RAIL REGULATOR Tom Winsor this week gave Railtrack two months to finish its post-Hatfield track repair and replacement programme or face huge compensation claims from train operators.
He said that if the track operator failed to finish the work by 21 May, it would be in breach of its network licence and could be sued by train operators for delays and cancellations.
The warning came in a letter Winsor sent to Railtrack chief executive Steve Marshall this week. It sets out details of the provisional enforcement order, following a 'continuing and prospective' breach of Condition 7 of Railtrack's network licence. The order does not carry a fine, as Winsor feels 'it does not need it'.
Railtrack had originally planned to get the rail network back to normal by Easter following the Hatfield crash. But it has since put the target back to 21 May.
Winsor said he had set the same deadline because he doubted that Railtrack would be able to meet it. He added that the date now specified followed a thorough analysis by his office, and was 'realistic'.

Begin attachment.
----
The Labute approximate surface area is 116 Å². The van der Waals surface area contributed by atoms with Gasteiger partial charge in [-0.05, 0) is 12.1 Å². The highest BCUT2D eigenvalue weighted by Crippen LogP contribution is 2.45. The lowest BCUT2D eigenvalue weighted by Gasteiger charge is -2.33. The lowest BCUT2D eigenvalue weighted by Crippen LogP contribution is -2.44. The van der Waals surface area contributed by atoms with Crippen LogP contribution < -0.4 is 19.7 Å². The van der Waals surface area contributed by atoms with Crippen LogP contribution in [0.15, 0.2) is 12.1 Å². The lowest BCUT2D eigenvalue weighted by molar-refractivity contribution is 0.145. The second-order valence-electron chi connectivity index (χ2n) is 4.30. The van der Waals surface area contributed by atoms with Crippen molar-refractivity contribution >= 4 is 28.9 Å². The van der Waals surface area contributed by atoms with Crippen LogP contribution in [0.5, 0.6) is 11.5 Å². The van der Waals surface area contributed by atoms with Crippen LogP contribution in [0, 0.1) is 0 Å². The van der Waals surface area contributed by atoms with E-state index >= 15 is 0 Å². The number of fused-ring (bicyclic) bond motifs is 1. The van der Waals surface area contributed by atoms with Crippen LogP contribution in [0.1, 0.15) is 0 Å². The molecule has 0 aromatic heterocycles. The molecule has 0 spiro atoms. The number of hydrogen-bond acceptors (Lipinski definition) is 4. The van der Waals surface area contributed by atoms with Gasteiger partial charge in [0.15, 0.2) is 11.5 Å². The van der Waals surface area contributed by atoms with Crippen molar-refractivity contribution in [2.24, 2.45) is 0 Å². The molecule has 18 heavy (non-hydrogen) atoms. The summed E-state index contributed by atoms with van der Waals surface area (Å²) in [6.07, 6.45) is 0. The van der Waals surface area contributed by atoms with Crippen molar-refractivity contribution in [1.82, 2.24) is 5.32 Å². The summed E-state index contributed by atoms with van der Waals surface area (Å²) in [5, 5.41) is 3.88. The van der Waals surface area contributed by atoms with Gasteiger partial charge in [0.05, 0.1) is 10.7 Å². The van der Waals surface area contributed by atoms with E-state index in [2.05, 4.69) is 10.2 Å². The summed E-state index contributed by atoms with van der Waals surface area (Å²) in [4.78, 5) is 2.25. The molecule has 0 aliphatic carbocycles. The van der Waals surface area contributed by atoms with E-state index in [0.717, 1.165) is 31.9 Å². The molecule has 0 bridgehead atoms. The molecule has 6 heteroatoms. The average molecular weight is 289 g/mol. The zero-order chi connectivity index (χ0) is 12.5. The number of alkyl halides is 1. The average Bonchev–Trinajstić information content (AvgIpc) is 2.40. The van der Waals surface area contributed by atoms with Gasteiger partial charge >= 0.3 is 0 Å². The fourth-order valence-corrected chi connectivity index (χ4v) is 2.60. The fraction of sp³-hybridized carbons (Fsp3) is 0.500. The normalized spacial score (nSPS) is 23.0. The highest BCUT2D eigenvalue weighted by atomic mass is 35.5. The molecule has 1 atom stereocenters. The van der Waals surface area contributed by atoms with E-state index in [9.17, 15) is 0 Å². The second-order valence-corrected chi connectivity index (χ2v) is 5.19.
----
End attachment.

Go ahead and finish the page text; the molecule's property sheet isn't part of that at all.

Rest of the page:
He said that the public had a right to be sceptical of Railtrack's claims. 'We are, which is why we have put this order on, ' he said.
If Railtrack fails to meet the deadline it will be in breach of its statutory duty, which will leave it open to civil liability claims from both train operators and passenger groups.
Railtrack responded by saying that it was 'striving' to remove as many speed restrictions as possible, but added it would not compromise safety to meet the target.
It is only the fourth time Railtrack has had an enforcement order placed upon it.
In a separate development, Winsor has recruited consultant Booz Allen to check Railtrack's claim that the re-railing programme has only had a minor effect on routine maintenance and renewals.
Railtrack claims that a minimal amount of work has been lost over the last six months, putting the estimate at 6%, which a spokesman said would be caught up in the next 12 months.
Rail regulator Tom Winsor this week said he was giving Railtrack an extra two months to produce its next network management statement, to allow it more time to plan for the future.